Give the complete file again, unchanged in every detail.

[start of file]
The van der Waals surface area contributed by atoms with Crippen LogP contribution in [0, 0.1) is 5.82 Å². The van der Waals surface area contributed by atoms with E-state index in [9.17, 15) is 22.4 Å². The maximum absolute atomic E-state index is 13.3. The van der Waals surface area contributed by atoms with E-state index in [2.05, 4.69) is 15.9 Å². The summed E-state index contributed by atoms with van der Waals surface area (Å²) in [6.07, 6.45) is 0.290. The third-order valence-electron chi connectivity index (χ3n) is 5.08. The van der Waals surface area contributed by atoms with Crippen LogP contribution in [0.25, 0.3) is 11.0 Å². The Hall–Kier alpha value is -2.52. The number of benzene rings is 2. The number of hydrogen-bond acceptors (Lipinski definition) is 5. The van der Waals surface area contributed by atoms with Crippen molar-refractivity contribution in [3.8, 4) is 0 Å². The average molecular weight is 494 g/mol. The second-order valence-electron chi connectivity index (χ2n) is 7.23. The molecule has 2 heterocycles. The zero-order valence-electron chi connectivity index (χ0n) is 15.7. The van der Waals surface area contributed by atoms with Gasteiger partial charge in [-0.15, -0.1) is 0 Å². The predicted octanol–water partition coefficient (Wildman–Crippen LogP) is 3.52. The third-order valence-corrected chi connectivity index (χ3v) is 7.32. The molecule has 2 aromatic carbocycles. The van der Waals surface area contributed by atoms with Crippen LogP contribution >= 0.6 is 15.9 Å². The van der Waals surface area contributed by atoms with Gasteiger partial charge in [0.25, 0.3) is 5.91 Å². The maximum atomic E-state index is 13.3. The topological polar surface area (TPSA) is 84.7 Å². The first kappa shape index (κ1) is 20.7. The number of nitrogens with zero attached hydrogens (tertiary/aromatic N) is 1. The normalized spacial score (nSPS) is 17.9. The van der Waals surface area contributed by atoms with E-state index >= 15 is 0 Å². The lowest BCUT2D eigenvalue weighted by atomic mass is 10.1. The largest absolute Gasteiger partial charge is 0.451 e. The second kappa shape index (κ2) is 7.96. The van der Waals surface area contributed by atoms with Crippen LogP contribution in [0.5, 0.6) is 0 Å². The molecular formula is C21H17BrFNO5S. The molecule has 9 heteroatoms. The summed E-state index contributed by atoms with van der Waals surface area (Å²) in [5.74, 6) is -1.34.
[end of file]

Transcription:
The van der Waals surface area contributed by atoms with Crippen LogP contribution in [0, 0.1) is 5.82 Å². The van der Waals surface area contributed by atoms with E-state index in [9.17, 15) is 22.4 Å². The maximum absolute atomic E-state index is 13.3. The van der Waals surface area contributed by atoms with E-state index in [2.05, 4.69) is 15.9 Å². The summed E-state index contributed by atoms with van der Waals surface area (Å²) in [6.07, 6.45) is 0.290. The third-order valence-electron chi connectivity index (χ3n) is 5.08. The van der Waals surface area contributed by atoms with Crippen LogP contribution in [0.25, 0.3) is 11.0 Å². The Hall–Kier alpha value is -2.52. The number of benzene rings is 2. The number of hydrogen-bond acceptors (Lipinski definition) is 5. The van der Waals surface area contributed by atoms with Crippen molar-refractivity contribution in [3.8, 4) is 0 Å². The average molecular weight is 494 g/mol. The second-order valence-electron chi connectivity index (χ2n) is 7.23. The molecule has 2 heterocycles. The zero-order valence-electron chi connectivity index (χ0n) is 15.7. The van der Waals surface area contributed by atoms with Gasteiger partial charge in [-0.15, -0.1) is 0 Å². The predicted octanol–water partition coefficient (Wildman–Crippen LogP) is 3.52. The third-order valence-corrected chi connectivity index (χ3v) is 7.32. The molecule has 2 aromatic carbocycles. The van der Waals surface area contributed by atoms with Crippen LogP contribution >= 0.6 is 15.9 Å². The van der Waals surface area contributed by atoms with Gasteiger partial charge in [0.25, 0.3) is 5.91 Å². The maximum atomic E-state index is 13.3. The topological polar surface area (TPSA) is 84.7 Å². The first kappa shape index (κ1) is 20.7. The number of nitrogens with zero attached hydrogens (tertiary/aromatic N) is 1. The normalized spacial score (nSPS) is 17.9. The van der Waals surface area contributed by atoms with E-state index >= 15 is 0 Å². The lowest BCUT2D eigenvalue weighted by atomic mass is 10.1. The largest absolute Gasteiger partial charge is 0.451 e. The second kappa shape index (κ2) is 7.96. The van der Waals surface area contributed by atoms with Crippen LogP contribution in [0.5, 0.6) is 0 Å². The molecular formula is C21H17BrFNO5S. The molecule has 9 heteroatoms. The summed E-state index contributed by atoms with van der Waals surface area (Å²) in [5.74, 6) is -1.34.